You are here: Home » PTI Stories » National » News
Business Standard

Brazil's Lula to face new corruption probe judge on Wednesday

Topics
Law Crime

AFP  |  Sao Paulo 

Former Brazil president Luiz Inacio Lula da Silva will be questioned next week in relation to another Operation Car Wash case in which he is accused of corruption and money laundering.

The 73-year-old is already serving a 12-year prison sentence for accepting a bribe in a separate case related to the ongoing and wide-ranging Car Wash investigation into graft.

Questioning Lula, currently incarcerated in Curitiba in the south of Brazil, will be judge Gabriela Hardt, who has taken over the Car Wash investigation from the man who jailed the ex-president, Sergio Moro, recently named Justice Minister by president-elect Jair Bolsonaro.

That appointment was controversial as left-wing icon Lula's incarceration prevented him from running in a presidential election he was widely expected to win, having led polls with more than twice the number of vote intentions as his nearest challenger, Bolsonaro.

Lula's lawyers have asked for his release and the suspension of the charges against him, accusing Moro of bias.

"Lula is the victim of a judicial witch-hunt unleashed by an agent wearing a judge's gown ... who sought to cancel his freedom and rights," said the lawyers.

Moro replied to that on Tuesday in a press conference insisting that Lula "was convicted and jailed because he committed a crime and not because of the elections."

In this latest case against Lula, he is to answer questions about refurbishments to a farm believed to belong to him in Atibaia, Sao Paulo state, and paid for by major construction companies between 2010 and 2014 in exchange for big Petrobras contracts.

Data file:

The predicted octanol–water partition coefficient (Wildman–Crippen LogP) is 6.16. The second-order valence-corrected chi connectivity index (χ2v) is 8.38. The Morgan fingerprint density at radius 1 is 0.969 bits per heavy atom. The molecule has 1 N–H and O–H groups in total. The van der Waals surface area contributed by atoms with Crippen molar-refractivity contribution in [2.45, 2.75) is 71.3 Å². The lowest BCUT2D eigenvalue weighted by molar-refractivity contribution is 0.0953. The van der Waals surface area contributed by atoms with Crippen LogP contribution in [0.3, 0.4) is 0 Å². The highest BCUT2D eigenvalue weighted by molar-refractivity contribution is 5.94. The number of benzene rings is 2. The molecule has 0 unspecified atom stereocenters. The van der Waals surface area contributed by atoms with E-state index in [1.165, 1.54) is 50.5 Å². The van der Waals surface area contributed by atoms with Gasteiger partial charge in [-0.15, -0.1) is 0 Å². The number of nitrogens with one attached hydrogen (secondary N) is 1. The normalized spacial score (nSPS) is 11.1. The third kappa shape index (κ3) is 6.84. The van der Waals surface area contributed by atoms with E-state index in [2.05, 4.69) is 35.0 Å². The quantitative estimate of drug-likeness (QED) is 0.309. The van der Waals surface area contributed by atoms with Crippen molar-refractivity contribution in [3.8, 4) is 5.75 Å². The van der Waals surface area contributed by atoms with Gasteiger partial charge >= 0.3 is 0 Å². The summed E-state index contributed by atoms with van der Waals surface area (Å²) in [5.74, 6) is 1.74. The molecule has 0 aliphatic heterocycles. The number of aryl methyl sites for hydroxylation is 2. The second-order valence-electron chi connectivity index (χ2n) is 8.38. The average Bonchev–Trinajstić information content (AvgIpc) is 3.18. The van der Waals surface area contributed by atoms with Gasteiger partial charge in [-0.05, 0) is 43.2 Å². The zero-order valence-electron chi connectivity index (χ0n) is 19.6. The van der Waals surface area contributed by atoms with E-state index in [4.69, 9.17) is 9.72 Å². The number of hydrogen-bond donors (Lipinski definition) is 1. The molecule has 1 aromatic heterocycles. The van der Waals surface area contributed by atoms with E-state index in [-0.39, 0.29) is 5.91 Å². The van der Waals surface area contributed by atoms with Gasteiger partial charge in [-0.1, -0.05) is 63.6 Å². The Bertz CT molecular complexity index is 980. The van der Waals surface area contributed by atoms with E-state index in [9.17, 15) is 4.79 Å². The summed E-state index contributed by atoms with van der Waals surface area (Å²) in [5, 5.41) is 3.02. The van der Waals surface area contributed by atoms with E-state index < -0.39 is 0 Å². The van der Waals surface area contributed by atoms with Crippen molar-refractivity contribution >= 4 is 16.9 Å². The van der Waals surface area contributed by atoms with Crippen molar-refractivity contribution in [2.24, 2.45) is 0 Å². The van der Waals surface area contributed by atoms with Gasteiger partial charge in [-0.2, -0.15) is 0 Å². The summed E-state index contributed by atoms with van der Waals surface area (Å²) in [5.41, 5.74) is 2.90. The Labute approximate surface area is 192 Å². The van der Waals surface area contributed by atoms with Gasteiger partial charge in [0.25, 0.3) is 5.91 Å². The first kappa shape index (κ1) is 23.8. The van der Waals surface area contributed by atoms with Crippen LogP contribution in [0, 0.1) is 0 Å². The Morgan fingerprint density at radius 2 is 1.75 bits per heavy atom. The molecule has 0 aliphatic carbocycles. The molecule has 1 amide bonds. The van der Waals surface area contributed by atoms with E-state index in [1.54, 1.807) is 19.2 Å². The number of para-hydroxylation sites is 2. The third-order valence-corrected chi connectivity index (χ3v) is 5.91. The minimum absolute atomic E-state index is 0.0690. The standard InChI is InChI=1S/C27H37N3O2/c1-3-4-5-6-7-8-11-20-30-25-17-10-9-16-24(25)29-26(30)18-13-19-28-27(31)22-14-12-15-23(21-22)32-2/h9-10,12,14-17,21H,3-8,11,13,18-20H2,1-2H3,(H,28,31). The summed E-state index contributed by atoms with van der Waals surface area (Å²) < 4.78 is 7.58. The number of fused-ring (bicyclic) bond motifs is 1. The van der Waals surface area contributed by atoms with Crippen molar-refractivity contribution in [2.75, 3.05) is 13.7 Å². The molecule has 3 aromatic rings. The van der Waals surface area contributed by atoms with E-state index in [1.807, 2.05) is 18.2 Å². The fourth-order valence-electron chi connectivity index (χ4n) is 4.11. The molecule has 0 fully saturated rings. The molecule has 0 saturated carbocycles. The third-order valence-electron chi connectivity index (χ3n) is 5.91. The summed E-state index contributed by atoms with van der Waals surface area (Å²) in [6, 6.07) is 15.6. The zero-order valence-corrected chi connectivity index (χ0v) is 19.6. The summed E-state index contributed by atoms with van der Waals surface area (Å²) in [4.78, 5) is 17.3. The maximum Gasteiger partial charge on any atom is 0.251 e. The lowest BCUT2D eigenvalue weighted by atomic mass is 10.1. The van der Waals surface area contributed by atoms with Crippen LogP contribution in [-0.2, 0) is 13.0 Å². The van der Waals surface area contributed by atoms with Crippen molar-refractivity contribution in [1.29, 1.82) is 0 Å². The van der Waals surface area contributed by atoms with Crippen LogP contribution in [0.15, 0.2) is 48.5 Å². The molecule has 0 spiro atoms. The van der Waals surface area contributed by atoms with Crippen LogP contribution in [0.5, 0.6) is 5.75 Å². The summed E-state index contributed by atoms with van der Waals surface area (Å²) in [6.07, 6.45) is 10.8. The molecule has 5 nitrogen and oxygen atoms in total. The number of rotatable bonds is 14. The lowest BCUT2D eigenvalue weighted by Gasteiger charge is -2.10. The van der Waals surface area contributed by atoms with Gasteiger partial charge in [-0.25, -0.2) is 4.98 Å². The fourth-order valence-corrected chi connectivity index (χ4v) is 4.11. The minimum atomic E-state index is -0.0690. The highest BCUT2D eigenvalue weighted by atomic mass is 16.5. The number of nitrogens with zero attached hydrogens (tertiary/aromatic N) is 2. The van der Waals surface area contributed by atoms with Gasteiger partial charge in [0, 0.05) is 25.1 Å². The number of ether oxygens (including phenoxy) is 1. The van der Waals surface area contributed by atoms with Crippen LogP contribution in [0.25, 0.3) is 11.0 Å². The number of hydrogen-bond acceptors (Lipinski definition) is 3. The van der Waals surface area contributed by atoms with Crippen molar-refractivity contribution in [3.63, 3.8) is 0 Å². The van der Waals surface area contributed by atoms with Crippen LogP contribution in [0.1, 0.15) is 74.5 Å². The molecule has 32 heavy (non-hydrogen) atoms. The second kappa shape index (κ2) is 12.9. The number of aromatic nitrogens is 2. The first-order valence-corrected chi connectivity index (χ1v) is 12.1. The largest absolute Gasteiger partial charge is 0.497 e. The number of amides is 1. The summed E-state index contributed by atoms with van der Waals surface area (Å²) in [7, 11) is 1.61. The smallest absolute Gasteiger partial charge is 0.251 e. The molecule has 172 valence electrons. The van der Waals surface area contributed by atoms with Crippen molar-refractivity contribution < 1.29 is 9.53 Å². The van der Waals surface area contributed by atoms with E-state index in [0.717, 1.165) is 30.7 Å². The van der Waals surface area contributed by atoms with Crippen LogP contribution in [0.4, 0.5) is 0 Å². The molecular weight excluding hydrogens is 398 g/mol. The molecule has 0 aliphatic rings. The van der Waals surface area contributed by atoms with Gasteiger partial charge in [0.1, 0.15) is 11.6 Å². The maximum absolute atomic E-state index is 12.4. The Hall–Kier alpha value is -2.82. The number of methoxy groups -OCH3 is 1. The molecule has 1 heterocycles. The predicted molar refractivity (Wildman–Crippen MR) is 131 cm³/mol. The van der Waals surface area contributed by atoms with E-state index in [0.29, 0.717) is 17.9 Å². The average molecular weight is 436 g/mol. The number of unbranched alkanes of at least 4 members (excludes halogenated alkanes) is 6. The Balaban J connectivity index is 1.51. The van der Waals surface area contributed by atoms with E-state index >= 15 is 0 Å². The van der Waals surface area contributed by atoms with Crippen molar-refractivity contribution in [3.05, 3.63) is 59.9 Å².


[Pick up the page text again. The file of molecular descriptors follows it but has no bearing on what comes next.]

Lula's defense insists the property doesn't belong to him and has accused authorities of harassment.

Hardt has this week been questioning businessman Marcelo Odebrecht, the former CEO of the Odebrecht construction giant, who has struck a plea bargain with investigators to testify against others in return for a reduced sentence.

In December, Marcelo Odebrecht was released into house arrest at his luxury Sao Paulo home just two-and-a-half years into a 10-year sentence that had already been reduced from 19 years.

He claims that the farm refurbishments were directly connected to Lula.

The head of the Workers Party has been behind bars since April 7 for having accepted a seaside apartment in return for his mediation in contracts with state oil giant Petrobras.

On top of these two cases, he is implicated in four more but insists he is innocent of all accusations and has denounced the charges as political persecution.

Dozens of public officials have been caught up in the Odebrecht corruption scandal, including incumbent President Michel Temer, while the construction company has agreed to pay 2.7 billion reis (USD 700 million) to the Brazilian government as punishment for bribing officials in order to win public works contracts.

(This story has not been edited by Business Standard staff and is auto-generated from a syndicated feed.)

Dear Reader,


Business Standard has always strived hard to provide up-to-date information and commentary on developments that are of interest to you and have wider political and economic implications for the country and the world. Your encouragement and constant feedback on how to improve our offering have only made our resolve and commitment to these ideals stronger. Even during these difficult times arising out of Covid-19, we continue to remain committed to keeping you informed and updated with credible news, authoritative views and incisive commentary on topical issues of relevance.
We, however, have a request.

As we battle the economic impact of the pandemic, we need your support even more, so that we can continue to offer you more quality content. Our subscription model has seen an encouraging response from many of you, who have subscribed to our online content. More subscription to our online content can only help us achieve the goals of offering you even better and more relevant content. We believe in free, fair and credible journalism. Your support through more subscriptions can help us practise the journalism to which we are committed.

Support quality journalism and subscribe to Business Standard.

Digital Editor

First Published: Fri, November 09 2018. 00:40 IST
RECOMMENDED FOR YOU